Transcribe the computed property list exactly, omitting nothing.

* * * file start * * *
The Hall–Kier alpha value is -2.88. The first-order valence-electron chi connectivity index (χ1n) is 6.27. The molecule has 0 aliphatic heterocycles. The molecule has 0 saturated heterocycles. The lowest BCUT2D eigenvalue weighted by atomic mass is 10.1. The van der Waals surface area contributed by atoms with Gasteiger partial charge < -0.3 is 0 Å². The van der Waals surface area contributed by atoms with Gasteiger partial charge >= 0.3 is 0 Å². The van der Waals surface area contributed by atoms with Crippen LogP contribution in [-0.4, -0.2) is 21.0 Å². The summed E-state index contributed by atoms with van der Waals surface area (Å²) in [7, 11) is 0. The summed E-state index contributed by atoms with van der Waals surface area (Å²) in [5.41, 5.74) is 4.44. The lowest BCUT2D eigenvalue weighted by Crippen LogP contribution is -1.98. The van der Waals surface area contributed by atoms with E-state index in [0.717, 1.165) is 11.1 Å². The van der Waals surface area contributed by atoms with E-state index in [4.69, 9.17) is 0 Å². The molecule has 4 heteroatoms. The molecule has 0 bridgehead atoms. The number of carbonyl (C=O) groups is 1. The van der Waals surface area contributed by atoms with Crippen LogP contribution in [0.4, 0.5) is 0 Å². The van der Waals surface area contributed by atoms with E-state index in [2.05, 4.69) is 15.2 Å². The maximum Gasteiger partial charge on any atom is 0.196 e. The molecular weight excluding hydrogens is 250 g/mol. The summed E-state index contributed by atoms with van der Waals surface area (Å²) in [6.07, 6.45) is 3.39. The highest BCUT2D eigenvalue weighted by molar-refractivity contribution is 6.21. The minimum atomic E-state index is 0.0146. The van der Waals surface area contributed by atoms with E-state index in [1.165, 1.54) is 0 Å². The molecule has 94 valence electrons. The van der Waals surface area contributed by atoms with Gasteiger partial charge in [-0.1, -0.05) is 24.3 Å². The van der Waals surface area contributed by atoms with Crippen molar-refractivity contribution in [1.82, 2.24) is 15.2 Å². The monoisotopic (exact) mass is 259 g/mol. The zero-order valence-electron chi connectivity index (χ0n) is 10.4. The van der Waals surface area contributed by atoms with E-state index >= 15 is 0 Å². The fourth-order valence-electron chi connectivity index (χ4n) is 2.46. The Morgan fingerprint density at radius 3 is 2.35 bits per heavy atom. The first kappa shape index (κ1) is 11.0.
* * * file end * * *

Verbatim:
The Hall–Kier alpha value is -2.88. The first-order valence-electron chi connectivity index (χ1n) is 6.27. The molecule has 0 aliphatic heterocycles. The molecule has 0 saturated heterocycles. The lowest BCUT2D eigenvalue weighted by atomic mass is 10.1. The van der Waals surface area contributed by atoms with Gasteiger partial charge < -0.3 is 0 Å². The van der Waals surface area contributed by atoms with Gasteiger partial charge >= 0.3 is 0 Å². The van der Waals surface area contributed by atoms with Crippen LogP contribution in [-0.4, -0.2) is 21.0 Å². The summed E-state index contributed by atoms with van der Waals surface area (Å²) in [7, 11) is 0. The summed E-state index contributed by atoms with van der Waals surface area (Å²) in [5.41, 5.74) is 4.44. The lowest BCUT2D eigenvalue weighted by Crippen LogP contribution is -1.98. The van der Waals surface area contributed by atoms with E-state index in [0.717, 1.165) is 11.1 Å². The van der Waals surface area contributed by atoms with E-state index in [4.69, 9.17) is 0 Å². The molecule has 4 heteroatoms. The molecule has 0 bridgehead atoms. The number of carbonyl (C=O) groups is 1. The van der Waals surface area contributed by atoms with Crippen LogP contribution in [0.4, 0.5) is 0 Å². The van der Waals surface area contributed by atoms with E-state index in [2.05, 4.69) is 15.2 Å². The maximum Gasteiger partial charge on any atom is 0.196 e. The molecular weight excluding hydrogens is 250 g/mol. The summed E-state index contributed by atoms with van der Waals surface area (Å²) in [6.07, 6.45) is 3.39. The highest BCUT2D eigenvalue weighted by molar-refractivity contribution is 6.21. The minimum atomic E-state index is 0.0146. The van der Waals surface area contributed by atoms with E-state index in [1.165, 1.54) is 0 Å². The molecule has 94 valence electrons. The van der Waals surface area contributed by atoms with Gasteiger partial charge in [-0.1, -0.05) is 24.3 Å². The van der Waals surface area contributed by atoms with Crippen molar-refractivity contribution in [1.82, 2.24) is 15.2 Å². The monoisotopic (exact) mass is 259 g/mol. The zero-order valence-electron chi connectivity index (χ0n) is 10.4. The van der Waals surface area contributed by atoms with E-state index >= 15 is 0 Å². The fourth-order valence-electron chi connectivity index (χ4n) is 2.46. The Morgan fingerprint density at radius 3 is 2.35 bits per heavy atom. The first kappa shape index (κ1) is 11.0.